N.J. city bails on plan to give households $500 in COVID relief funds

Trenton officials have indefinitely tabled the city’s proposal to send every household in the city $500, as part of a $15 million program from its federal COVID-19 relief funds.

The move comes as the city has recently revised how it plans to spend its American Rescue Plan funds. The city is receiving $72.9 million in federal funds in two payments, and has already received the first payment of $36.5 million on May 19.

“We ran the idea by council and there was no appetite to pass it,” Mayor Reed Gusciora said of the $500 payment proposal. He said the city can revisit the idea when it allocates the rest of the ARP funding next year.

“Nonetheless, it’s one of the continuous comments that I get from the public, that $500 would go a long way to having them catch up on everything from tax payments to water bills,” he said.

Other Trenton residents disagree, and would like to see the funding used for long-term investments, including in youth services and programming.

“Because the most important thing for me on this money is to get a return on the investment,” said Michael Ranallo, a resident who is running for an at-large council seat this fall.

Ranallo said crime and violence are two of the biggest issues facing the city right now, and investing in programs that are aimed at kids and teenagers will help improve those areas.

“So you want the maximum impact for every dollar that you spend,” he said. “This is probably the biggest amount of money the city will receive or will probably ever receive at one time.”

Councilman Jerell Blakeley said he would also like to see funding go toward youth engagement opportunities, along with physical infrastructure upgrades.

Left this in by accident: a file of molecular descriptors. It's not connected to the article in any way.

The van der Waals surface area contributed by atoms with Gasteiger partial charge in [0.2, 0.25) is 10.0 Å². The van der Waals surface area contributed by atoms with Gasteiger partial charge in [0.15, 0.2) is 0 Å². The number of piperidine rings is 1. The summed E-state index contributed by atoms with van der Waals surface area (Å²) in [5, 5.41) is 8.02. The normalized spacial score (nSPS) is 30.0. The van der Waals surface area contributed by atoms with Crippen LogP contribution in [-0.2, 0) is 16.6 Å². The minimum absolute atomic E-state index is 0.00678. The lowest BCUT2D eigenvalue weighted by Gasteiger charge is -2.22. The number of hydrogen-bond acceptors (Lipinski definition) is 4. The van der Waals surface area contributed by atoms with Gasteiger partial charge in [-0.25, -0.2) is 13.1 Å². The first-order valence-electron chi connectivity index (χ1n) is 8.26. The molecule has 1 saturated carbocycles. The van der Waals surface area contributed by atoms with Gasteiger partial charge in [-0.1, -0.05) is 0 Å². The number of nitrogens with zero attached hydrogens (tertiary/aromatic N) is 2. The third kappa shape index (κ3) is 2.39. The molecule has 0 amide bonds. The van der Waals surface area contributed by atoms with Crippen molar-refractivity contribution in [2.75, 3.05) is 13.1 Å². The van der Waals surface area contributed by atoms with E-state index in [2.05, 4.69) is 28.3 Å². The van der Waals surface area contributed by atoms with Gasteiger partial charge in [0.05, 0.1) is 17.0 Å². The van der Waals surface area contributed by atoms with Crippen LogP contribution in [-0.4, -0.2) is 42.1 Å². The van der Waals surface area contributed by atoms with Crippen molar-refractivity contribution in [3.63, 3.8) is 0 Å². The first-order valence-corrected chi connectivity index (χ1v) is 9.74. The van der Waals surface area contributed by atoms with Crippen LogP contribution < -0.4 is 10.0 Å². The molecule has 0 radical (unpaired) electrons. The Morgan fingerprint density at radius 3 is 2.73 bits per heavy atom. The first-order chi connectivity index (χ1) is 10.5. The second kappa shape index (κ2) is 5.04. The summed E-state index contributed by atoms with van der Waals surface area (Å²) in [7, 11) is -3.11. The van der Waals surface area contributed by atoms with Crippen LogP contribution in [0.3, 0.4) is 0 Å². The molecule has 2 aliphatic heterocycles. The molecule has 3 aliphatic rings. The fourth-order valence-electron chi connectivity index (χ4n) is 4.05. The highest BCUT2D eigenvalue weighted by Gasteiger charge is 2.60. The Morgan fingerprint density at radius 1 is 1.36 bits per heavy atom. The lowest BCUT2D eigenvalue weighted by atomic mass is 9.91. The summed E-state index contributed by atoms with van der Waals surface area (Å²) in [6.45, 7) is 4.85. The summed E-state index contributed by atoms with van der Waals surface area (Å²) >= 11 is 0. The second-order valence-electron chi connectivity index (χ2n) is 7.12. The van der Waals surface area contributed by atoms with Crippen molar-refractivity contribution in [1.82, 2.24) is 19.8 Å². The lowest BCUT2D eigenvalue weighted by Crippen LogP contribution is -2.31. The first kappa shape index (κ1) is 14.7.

He supports “narrow, tailored cash payments,” that are specifically aimed at struggling residents, instead of every city household, but is generally more in favor of quality of life upgrades for everyone through city services and public utilities.

Other revisions to the city’s ARP funding plan include more money for the Trenton Free Public Library. The city’s original plan earmarked $500,000 for the library’s renovations, but the revised plan calls for $4 million in repairs and improvements.

The library will undergo extensive repairs, including a new HVAC system, a new roof, exterior masonry repairs, and a rehabilitation of the library’s interior spaces, according to the city.

The revised plan also calls for $1.9 million in improvements at recreational fields across the city and $4 million to fund the water main replacement project in the Olden Ave business district. The water main project was originally proposed to be funded through a bonding ordinance, but will now be funded through ARP. The project will start in the fall of 2022.

Other funding items include $4 million to upgrade the city’s police department 911 emergency system, $7 million for replacement revenue for government services, and $500,000 for repairs and improvements to the West Trenton Community Center.

The plan also allocates $2 million to establish a booster vaccine program, $200,000 for repairs at the former Briggs Branch Library, and $200,000 to expand the Trenton Animal Shelter.

ARP funding must be appropriated by the city by Dec. 31, 2024 and spent by Dec. 31, 2026.

“This is a once in a generation opportunity to address long-standing issues in Trenton,” Blakeley said. “This type of infusion of federal funds is something that doesn’t happen often.”

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Brianna Kudisch may be reached at [email protected]. Tell us your coronavirus story or send a tip here.

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